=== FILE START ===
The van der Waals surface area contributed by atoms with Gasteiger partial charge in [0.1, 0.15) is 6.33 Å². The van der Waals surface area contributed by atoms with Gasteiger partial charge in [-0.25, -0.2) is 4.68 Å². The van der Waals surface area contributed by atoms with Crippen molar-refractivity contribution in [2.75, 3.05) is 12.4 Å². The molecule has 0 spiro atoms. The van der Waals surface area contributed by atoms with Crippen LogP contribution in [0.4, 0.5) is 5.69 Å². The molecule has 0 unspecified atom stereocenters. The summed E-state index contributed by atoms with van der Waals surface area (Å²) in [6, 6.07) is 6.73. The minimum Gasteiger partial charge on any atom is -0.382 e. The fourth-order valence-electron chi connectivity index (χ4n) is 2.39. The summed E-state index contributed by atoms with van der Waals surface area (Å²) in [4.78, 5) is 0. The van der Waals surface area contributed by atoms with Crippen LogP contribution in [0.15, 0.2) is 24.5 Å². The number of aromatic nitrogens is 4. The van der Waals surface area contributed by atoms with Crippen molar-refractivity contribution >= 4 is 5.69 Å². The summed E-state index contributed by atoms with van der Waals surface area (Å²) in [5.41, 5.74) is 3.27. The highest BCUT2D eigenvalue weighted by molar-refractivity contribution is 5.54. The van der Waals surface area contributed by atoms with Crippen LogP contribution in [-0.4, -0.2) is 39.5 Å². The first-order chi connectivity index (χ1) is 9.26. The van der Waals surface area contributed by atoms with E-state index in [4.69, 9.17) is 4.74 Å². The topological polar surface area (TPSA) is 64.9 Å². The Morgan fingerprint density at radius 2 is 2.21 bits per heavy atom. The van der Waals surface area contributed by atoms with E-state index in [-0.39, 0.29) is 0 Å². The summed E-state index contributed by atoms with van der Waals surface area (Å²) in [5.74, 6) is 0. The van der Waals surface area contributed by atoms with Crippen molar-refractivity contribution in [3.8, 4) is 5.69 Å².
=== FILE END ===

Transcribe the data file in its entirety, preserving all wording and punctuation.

The van der Waals surface area contributed by atoms with Gasteiger partial charge in [0.1, 0.15) is 6.33 Å². The van der Waals surface area contributed by atoms with Gasteiger partial charge in [-0.25, -0.2) is 4.68 Å². The van der Waals surface area contributed by atoms with Crippen molar-refractivity contribution in [2.75, 3.05) is 12.4 Å². The molecule has 0 spiro atoms. The van der Waals surface area contributed by atoms with Crippen LogP contribution in [0.4, 0.5) is 5.69 Å². The molecule has 0 unspecified atom stereocenters. The summed E-state index contributed by atoms with van der Waals surface area (Å²) in [6, 6.07) is 6.73. The minimum Gasteiger partial charge on any atom is -0.382 e. The fourth-order valence-electron chi connectivity index (χ4n) is 2.39. The summed E-state index contributed by atoms with van der Waals surface area (Å²) in [4.78, 5) is 0. The van der Waals surface area contributed by atoms with Crippen LogP contribution in [0.15, 0.2) is 24.5 Å². The number of aromatic nitrogens is 4. The van der Waals surface area contributed by atoms with Crippen molar-refractivity contribution >= 4 is 5.69 Å². The summed E-state index contributed by atoms with van der Waals surface area (Å²) in [5.41, 5.74) is 3.27. The highest BCUT2D eigenvalue weighted by molar-refractivity contribution is 5.54. The van der Waals surface area contributed by atoms with Crippen LogP contribution in [-0.4, -0.2) is 39.5 Å². The first-order chi connectivity index (χ1) is 9.26. The van der Waals surface area contributed by atoms with E-state index in [4.69, 9.17) is 4.74 Å². The topological polar surface area (TPSA) is 64.9 Å². The Morgan fingerprint density at radius 2 is 2.21 bits per heavy atom. The van der Waals surface area contributed by atoms with E-state index in [-0.39, 0.29) is 0 Å². The summed E-state index contributed by atoms with van der Waals surface area (Å²) in [5.74, 6) is 0. The van der Waals surface area contributed by atoms with Crippen molar-refractivity contribution in [3.8, 4) is 5.69 Å².